About The Oregon Herald
January 23 2022
7:05 PM
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The Oregon Herald

Online for 21 years

The Oregon Herald is a daily online non-commercial newspaper published out of Portland, Oregon. Stories are updated every few hours, newsfeeds available 24/7 with local news written by our staff of reporters, interns, flash alerts, and reader input. We are an independent news agency and a certified member of Oregon State Media Inc, an Oregon non-profit news media corporation.

Publish your story

In addition to our large offering of daily local Oregon news, the Oregon Herald also offers World and Political news, as well as Science News, Interviews, interesting Transcripts, and popular Biographies.

The Oregon Herald accepts Interns year-round in a nine level online course for summer, fall and spring engagements. We also accept writers, and journalists interested in publishing their byline. The Oregon Herald is interested in the community of Oregon as well as the world and people of the Pacific Northwest. However, because of Covid-19, the courses are limited to only a few interns online.

The original Oregon Herald newspaper, not directly associated with the current Oregon Herald., was founded in February of 1846. Early circulation was mainly among the publisher's friends, business acquaintances, and to the few who contributed to the early cause by donation. It was nearly ten years later that the first commercial issue of the Oregon Herald newspaper appeared in 1866. M. H. Abbott and N. L. Butler were editors and proprietors. Three months later the day to day operations of the Oregon Herald was given to the Oregon Herald Company, composed of a group of Oregon democratic leaders, including Judge A. E. Wait, W. Weatherford, Judge J. K. Kelly, Governor L. F. Grover, Dr. J. C. Hawthorne, J. S. Smith, and N. L. Butler.

The Oregon Herald is a non-commercial, ad free daily news publication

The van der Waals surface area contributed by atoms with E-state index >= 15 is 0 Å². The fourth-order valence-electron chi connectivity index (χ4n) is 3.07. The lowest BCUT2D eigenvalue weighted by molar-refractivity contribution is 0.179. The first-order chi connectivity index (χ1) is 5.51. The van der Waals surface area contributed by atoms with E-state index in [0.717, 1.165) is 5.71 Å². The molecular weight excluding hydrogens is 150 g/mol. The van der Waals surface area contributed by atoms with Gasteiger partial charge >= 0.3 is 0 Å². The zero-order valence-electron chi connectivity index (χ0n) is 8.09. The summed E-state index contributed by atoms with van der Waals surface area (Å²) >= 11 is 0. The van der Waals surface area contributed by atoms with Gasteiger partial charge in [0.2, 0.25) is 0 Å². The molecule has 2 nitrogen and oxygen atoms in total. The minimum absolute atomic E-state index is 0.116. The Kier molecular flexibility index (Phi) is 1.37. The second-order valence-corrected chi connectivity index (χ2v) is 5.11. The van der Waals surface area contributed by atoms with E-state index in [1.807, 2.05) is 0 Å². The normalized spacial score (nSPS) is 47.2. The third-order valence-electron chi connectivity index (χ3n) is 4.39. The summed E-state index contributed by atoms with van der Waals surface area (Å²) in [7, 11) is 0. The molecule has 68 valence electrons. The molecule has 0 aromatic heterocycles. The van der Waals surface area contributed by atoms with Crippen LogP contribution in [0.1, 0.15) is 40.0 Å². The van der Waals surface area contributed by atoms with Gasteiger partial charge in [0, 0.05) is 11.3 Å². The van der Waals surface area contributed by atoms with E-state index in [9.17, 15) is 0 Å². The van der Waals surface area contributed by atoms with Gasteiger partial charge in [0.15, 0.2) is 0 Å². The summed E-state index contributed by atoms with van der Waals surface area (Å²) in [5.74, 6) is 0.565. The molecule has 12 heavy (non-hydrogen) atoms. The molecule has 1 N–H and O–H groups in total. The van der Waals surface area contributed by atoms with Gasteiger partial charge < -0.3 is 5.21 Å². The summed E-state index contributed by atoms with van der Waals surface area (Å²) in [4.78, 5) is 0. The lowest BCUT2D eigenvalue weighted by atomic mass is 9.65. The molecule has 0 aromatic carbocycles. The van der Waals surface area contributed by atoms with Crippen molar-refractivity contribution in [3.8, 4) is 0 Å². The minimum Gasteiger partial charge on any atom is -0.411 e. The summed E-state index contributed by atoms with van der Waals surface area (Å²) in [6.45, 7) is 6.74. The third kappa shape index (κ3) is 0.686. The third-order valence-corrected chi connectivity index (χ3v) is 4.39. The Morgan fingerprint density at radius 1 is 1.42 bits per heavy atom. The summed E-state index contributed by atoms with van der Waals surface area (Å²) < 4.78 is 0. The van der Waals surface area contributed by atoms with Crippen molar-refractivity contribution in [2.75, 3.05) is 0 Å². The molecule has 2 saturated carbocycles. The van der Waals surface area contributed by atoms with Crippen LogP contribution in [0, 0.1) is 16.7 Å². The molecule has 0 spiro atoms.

Educational School of Journalism.
The Oregon Herald offers our School of Journalism for Interns and would-be writers and journalists, who would like to be published, get their byline. Our advanced level classes are for INTERNS. We'll train you, free of charge. This is part of our nonprofit professional news organization, focusing on writing, editing, and leadership development.

Everyone is encouraged to join, from the unemployed to high school teachers, homemakers, Interns, college students, graduates. Everyone. We help you, you help us. Perhaps you fancy yourself as a writer, a closet journalist but with no training or experience. Or maybe you're a career-minded journalist needing experience and bylines. There's a level for everyone. Members become stronger writers, editors, and critical thinkers. There are 9 levels where you can advance based on your own merit. For more information, click the Overview tab.

Beriah Brown was appointed editor in June of 1866, the day after the joint stock company took charge. A week later the paper began the publication of a Sunday issue. In 1868 Sylvester Pennoyer purchased the paper and became its first commercial full-time editor. On July 1, 1869, Pennoyer sold the paper to T. Patterson & Company. Eugene Semple was employed as editor. On December 1, 1871, the paper was sold to a stock company.

N. L. Butler, one of the proprietors of the Oregon Herald, was a young man, a recent graduate from Willamette University. His father, J. B. V. Butler, came to Oregon in 1849, settled at Oregon City, and in 1850 moved to Oregon and ran a store in Portland. J. B. V. Butler offered $5,000 to buy the plant of the Oregon Herald. The plant of the Oregon Herald was sold at public auction and bought by H. L. Pittock.

Sylvester Pennoyer, who had owned the Oregon Herald, was born in New York State, July 6, 1831. He came to Portland in 1855 and was engaged as a teacher in the public schools. He was governor of Oregon from 1887 to 1895 and mayor of Portland from 1896 to 1898. There is no direct relationship between the original Oregon Herald, Sylvester Pennoyer, and The Oregon Herald news publication of today. The two identities are completely separate.

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